Figuring the “Marginal Value” on Calf Weights

[wpcol_1half id="" class="" style=""] It is important that cattle producers know the cost of adding gain to cattle and the marginal value of that gain. These costs and values are often similar from year to year. But when the grain market or the finished cattle market changes, the cost and value of gain will change. When grain prices are low, feedlot cost of gain is low and light cattle have greater value, making the marginal value of calf gain on pasture relatively low.  When grain prices are high, feedlot cost of gain is high and heavy cattle are valued more since they need less grain to finish in the feedlot.  This means that the marginal value of gain on pasture is  greater than when grain is cheap. [/wpcol_1half] [wpcol_1half_end id="" class="" style=""] What is Marginal Value? According to the Business Dictionary:  It is the incremental value that is achieved through additional output. Figuring marginal value tells us if the investments we make in supplements, pasture management, pasture weaning and backgrounding are resulting in better prices for the calves we're selling [/wpcol_1half_end]It is a good practice to calculate these values each year to see what they are and how profitable current management will be or if management needs to be changed to keep in step with the markets.  Here's how. The marginal value of calf weight gain is based on the price slide between weight breaks of cattle being sold. The marginal value of calf gain is a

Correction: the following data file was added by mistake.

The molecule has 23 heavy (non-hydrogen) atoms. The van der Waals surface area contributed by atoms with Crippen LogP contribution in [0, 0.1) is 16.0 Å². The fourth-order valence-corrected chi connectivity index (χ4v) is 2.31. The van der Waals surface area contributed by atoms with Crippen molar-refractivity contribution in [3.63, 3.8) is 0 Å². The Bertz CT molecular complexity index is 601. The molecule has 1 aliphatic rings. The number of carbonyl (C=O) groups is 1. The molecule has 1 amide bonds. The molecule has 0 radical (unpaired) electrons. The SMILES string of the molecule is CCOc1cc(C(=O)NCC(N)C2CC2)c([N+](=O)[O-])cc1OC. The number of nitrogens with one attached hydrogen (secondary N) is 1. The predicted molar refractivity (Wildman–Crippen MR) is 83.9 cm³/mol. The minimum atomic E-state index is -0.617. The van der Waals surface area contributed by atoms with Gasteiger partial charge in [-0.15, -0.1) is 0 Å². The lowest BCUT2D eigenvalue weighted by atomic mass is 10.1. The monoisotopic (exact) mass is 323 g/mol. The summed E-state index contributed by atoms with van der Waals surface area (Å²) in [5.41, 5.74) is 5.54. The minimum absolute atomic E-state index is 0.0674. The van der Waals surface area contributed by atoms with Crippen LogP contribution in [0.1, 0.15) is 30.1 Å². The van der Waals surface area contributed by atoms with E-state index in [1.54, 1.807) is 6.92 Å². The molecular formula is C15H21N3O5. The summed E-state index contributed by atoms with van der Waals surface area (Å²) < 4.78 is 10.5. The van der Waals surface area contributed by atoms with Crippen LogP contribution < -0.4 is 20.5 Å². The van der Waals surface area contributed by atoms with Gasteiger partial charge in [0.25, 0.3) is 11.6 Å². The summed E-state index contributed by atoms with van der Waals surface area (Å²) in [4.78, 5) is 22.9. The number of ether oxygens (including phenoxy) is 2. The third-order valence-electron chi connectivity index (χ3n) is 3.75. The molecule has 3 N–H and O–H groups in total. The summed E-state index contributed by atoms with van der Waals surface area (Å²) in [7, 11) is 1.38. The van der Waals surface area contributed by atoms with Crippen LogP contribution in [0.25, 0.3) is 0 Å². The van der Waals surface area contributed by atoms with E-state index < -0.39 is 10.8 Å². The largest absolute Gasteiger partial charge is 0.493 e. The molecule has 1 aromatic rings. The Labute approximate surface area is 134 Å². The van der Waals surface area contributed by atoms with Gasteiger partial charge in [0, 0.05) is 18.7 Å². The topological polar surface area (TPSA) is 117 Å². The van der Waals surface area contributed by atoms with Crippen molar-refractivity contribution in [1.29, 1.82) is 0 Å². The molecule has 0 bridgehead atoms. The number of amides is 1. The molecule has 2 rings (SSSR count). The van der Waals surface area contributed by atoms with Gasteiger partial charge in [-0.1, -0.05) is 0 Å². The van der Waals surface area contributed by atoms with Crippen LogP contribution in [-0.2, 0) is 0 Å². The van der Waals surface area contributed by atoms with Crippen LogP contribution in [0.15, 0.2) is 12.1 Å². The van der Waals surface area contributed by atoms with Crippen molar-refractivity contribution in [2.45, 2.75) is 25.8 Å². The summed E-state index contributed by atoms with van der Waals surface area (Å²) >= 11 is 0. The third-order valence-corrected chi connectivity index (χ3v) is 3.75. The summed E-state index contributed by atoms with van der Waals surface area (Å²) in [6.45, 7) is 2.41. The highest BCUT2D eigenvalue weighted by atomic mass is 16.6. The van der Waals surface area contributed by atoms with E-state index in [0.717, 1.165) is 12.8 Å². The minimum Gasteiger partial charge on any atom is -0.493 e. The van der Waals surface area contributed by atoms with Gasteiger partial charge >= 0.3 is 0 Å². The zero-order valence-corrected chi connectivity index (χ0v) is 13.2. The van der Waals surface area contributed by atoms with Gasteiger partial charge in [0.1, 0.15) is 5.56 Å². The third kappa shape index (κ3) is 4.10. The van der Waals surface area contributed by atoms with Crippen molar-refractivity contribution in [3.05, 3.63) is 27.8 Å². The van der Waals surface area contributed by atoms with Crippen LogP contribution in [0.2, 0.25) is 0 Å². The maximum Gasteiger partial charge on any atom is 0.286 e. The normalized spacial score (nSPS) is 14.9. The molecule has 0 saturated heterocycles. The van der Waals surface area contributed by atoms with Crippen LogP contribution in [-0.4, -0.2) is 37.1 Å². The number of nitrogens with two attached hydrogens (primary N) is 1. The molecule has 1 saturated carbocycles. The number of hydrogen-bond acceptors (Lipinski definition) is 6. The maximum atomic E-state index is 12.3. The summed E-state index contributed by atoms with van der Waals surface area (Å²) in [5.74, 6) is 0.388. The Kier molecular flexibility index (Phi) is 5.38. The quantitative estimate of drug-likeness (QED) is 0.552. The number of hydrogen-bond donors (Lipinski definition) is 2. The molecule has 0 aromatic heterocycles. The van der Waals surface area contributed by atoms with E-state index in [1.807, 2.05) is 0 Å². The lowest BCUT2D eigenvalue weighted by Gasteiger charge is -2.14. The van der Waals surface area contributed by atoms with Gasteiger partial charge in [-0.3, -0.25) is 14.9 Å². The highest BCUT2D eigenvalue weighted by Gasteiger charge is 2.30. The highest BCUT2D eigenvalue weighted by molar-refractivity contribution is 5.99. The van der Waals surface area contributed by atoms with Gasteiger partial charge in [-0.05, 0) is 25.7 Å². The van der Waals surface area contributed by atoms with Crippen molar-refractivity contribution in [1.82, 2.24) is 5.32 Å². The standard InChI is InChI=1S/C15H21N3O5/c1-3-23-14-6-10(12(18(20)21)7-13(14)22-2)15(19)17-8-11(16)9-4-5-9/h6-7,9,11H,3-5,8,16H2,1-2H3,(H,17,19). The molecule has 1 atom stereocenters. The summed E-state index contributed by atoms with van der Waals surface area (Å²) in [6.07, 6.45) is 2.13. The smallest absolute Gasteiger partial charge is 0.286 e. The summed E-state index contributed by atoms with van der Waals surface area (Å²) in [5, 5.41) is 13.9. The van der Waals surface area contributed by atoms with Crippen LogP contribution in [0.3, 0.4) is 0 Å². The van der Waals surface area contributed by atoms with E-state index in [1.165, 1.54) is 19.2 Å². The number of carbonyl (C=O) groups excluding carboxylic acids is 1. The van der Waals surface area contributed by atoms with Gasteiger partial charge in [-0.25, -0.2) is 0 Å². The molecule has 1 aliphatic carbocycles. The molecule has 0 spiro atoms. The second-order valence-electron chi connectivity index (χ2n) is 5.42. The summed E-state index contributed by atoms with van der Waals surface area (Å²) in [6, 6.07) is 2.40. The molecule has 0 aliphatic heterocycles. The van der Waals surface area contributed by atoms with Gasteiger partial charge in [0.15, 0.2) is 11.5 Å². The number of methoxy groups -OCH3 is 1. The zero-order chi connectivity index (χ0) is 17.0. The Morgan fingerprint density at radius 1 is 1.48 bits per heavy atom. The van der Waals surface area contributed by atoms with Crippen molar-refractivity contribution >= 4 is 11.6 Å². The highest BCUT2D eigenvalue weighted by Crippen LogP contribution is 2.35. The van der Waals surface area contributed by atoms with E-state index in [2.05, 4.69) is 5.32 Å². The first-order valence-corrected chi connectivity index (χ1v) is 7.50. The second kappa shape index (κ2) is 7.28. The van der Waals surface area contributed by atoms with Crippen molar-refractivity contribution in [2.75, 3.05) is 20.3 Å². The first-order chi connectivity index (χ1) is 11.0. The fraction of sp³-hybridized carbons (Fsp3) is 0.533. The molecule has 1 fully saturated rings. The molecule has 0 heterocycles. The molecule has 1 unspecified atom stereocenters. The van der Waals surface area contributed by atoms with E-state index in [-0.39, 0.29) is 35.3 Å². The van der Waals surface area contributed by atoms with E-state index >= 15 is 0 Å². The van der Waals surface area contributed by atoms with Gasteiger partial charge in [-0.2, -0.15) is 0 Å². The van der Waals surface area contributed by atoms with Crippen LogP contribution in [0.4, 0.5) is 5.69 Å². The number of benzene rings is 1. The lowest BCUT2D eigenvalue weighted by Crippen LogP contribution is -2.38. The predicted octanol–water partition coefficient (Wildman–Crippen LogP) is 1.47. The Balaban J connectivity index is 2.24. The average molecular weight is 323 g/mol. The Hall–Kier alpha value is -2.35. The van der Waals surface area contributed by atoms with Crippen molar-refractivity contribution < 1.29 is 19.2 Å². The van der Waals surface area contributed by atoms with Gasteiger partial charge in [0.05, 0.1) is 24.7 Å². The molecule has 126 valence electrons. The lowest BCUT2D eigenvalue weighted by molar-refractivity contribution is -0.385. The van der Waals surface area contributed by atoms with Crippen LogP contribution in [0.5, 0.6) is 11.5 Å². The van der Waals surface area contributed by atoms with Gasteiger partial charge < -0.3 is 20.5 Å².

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3 thoughts on “Figuring the “Marginal Value” on Calf Weights

  1. So the $107.50/cwt is telling me that heavier calves are bringing a tad bit more money than the lower weight calves in this example?

    1. The $107.50/cwt. is the value of putting another 100 lbs. gain on the lower weight cattle.

      Reporting prices on a cwt. versus head basis is what makes it confusing.

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